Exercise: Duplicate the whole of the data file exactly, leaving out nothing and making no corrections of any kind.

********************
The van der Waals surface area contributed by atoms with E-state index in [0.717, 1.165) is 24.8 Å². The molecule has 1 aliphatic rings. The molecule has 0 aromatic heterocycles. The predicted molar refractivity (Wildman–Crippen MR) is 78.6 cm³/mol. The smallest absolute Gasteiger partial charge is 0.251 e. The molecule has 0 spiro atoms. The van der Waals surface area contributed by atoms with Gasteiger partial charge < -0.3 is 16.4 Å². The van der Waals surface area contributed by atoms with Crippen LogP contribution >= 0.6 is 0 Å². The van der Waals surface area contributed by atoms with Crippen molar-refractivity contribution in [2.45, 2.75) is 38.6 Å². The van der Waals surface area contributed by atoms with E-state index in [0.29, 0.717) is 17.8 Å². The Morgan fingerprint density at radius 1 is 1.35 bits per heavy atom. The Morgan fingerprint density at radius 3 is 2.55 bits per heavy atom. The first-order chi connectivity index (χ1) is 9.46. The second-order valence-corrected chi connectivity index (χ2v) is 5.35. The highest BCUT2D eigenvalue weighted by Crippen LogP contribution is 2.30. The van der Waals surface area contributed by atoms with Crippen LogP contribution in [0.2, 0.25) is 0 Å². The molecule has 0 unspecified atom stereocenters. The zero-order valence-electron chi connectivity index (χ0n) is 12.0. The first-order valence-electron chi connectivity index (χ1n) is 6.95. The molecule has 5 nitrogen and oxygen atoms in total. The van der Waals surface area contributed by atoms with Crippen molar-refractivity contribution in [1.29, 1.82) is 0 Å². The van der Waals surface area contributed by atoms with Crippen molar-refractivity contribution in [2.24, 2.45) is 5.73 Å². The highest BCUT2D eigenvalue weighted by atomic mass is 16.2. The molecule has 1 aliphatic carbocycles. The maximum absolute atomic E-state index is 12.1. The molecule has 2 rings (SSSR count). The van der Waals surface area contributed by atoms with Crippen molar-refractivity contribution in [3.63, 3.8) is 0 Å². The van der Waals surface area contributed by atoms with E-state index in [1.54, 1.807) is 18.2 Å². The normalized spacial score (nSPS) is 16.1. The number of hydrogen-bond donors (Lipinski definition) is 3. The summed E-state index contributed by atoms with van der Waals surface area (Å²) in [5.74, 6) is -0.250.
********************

The van der Waals surface area contributed by atoms with E-state index in [0.717, 1.165) is 24.8 Å². The molecule has 1 aliphatic rings. The molecule has 0 aromatic heterocycles. The predicted molar refractivity (Wildman–Crippen MR) is 78.6 cm³/mol. The smallest absolute Gasteiger partial charge is 0.251 e. The molecule has 0 spiro atoms. The van der Waals surface area contributed by atoms with Gasteiger partial charge < -0.3 is 16.4 Å². The van der Waals surface area contributed by atoms with Crippen LogP contribution >= 0.6 is 0 Å². The van der Waals surface area contributed by atoms with Crippen molar-refractivity contribution in [2.45, 2.75) is 38.6 Å². The van der Waals surface area contributed by atoms with E-state index in [0.29, 0.717) is 17.8 Å². The Morgan fingerprint density at radius 1 is 1.35 bits per heavy atom. The Morgan fingerprint density at radius 3 is 2.55 bits per heavy atom. The first-order chi connectivity index (χ1) is 9.46. The second-order valence-corrected chi connectivity index (χ2v) is 5.35. The highest BCUT2D eigenvalue weighted by Crippen LogP contribution is 2.30. The van der Waals surface area contributed by atoms with Crippen LogP contribution in [0.2, 0.25) is 0 Å². The molecule has 0 unspecified atom stereocenters. The zero-order valence-electron chi connectivity index (χ0n) is 12.0. The first-order valence-electron chi connectivity index (χ1n) is 6.95. The molecule has 5 nitrogen and oxygen atoms in total. The van der Waals surface area contributed by atoms with Crippen molar-refractivity contribution in [1.29, 1.82) is 0 Å². The van der Waals surface area contributed by atoms with Crippen molar-refractivity contribution in [2.24, 2.45) is 5.73 Å². The highest BCUT2D eigenvalue weighted by atomic mass is 16.2. The molecule has 1 aliphatic carbocycles. The maximum absolute atomic E-state index is 12.1. The molecule has 2 rings (SSSR count). The van der Waals surface area contributed by atoms with Crippen molar-refractivity contribution in [3.63, 3.8) is 0 Å². The van der Waals surface area contributed by atoms with E-state index in [1.54, 1.807) is 18.2 Å². The normalized spacial score (nSPS) is 16.1. The number of hydrogen-bond donors (Lipinski definition) is 3. The summed E-state index contributed by atoms with van der Waals surface area (Å²) in [5.74, 6) is -0.250.